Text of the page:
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Women’s Hearts Break, Too: Lifesaving Advice for Every Age

Heart disease was once considered a problem primarily for men. But women are just as likely to die from heart disease as men. In fact, it’s the number one cause of death for women and men, claiming more lives than all forms of cancer combined. 

Women know we’re different from men in many ways, and the same applies to the heart. For example, did you know common pregnancy conditions can affect your heart years later? Or that menopause can affect your heart health? On the positive side, a recent study found that women benefit more from exercise than men when it comes to heart health. 

Prevention is still the best medicine. Steps you take as early as your 20s can help reduce your risk for heart disease and improve your overall health. 

During Your 20s and 30s

Prevention starts now. Establishing healthy habits at an early age has lifelong benefits. 

  • Know your heart stats. It’s not too early to keep track of your blood pressure and cholesterol levels. This information helps assess your heart health risks.
  • Learn your family history of heart disease. Be specific. Knowing if your relatives had high cholesterol, high blood pressure, or heart attacks can help your provider better understand your risk factors and take steps to reduce them.
  • Pay attention to any complications during pregnancy, such as high blood pressure, preeclampsia, and gestational diabetes. While temporary, these conditions can increase your risk of heart disease later in life.

Approaching Menopause

Stay on top of how your body is changing as it also impacts your heart risk. 

  • Be aware of hormone changes, which can cause blood vessels to harden more quickly and lead to high blood pressure and other heart problems.
  • Talk to your doctor about hormone therapy. It can help to reduce your risk of heart disease after menopause.
  • Make treating risk factors such as high blood pressure and cholesterol a high priority.

Menopause and After

Managing your heart health is now essential as your risk of heart disease is at its highest.

  • Keep an eye on your blood pressure. It’s called the silent disease because there are no symptoms, so having your blood pressure checked regularly is essential.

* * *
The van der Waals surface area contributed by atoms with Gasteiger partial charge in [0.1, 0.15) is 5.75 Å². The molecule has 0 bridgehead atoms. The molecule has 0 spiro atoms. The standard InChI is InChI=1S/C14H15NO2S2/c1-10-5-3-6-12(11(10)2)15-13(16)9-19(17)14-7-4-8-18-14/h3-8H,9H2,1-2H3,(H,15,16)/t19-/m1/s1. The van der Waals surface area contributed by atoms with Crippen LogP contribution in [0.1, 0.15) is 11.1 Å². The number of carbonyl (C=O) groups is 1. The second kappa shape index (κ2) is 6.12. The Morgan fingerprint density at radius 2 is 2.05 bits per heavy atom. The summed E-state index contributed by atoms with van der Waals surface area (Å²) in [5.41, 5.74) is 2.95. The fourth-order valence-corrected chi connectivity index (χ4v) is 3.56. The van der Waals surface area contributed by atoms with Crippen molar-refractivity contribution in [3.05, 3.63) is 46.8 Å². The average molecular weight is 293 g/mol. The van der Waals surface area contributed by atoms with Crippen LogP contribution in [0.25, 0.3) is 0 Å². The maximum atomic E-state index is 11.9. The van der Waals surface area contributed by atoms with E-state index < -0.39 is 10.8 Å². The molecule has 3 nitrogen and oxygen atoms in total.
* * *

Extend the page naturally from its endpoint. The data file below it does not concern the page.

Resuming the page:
• Know the signs of a heart attack. Crushing chest pain is most associated with heart attacks, but symptoms can be very different for women compared to men. You may experience nausea, dizziness, sweating, heart pounding, jaw pain, shoulder pain or even a sense of impending doom, for example. 
  • Don't ignore your symptoms. As caregivers, women sometimes put their own health last. Symptoms should never be ignored. 

Prevention at Every Age

No matter your age, you can take steps to help keep your heart healthy. 

  • Establish a trusted relationship with a primary care provider. Knowing your health history helps us work together to manage your risk of heart disease.
  • Eat a heart healthy diet including plenty of fruits, vegetables, and whole grains and limit red meats and unhealthy fats, such as saturated and trans fats.
  • Get regular exercise.  Aim for at least 30 minutes of moderate-intensity exercise most days of the week. Pressed for time? Walking briskly for 10 minutes, three times a day benefits your heart.
  • Limit alcohol intake. Excessive alcohol consumption can raise your blood pressure and risk for heart disease. Limit your alcohol intake to one drink per day for women.
  • Don’t smoke. If you do, ask your provider for help quitting. 
  • Manage stress. Try exercise, yoga, meditation or other ways to help manage daily stress. 

If you have concerns about your heart health, talk to your provider. Together, you reduce your risk of heart disease and improve your overall health and well-being.


Ji H, Gulati M, Huang TY, Kwan AC, Ouyang D, Ebinger JE, Casaletto K, Moreau KL, Skali H, Cheng S. Sex Differences in Association of Physical Activity With All-Cause and Cardiovascular Mortality. J Am Coll Cardiol. 2024 Feb 27;83(8):783-793. doi: 10.1016/j.jacc.2023.12.019. PMID: 38383092.

Stephanie Christensen, DNP, APRN
Stephanie Christensen, DNP, APRN

Stephanie Christensen, DNP, APRN is a Cardiology provider with CHI Health.

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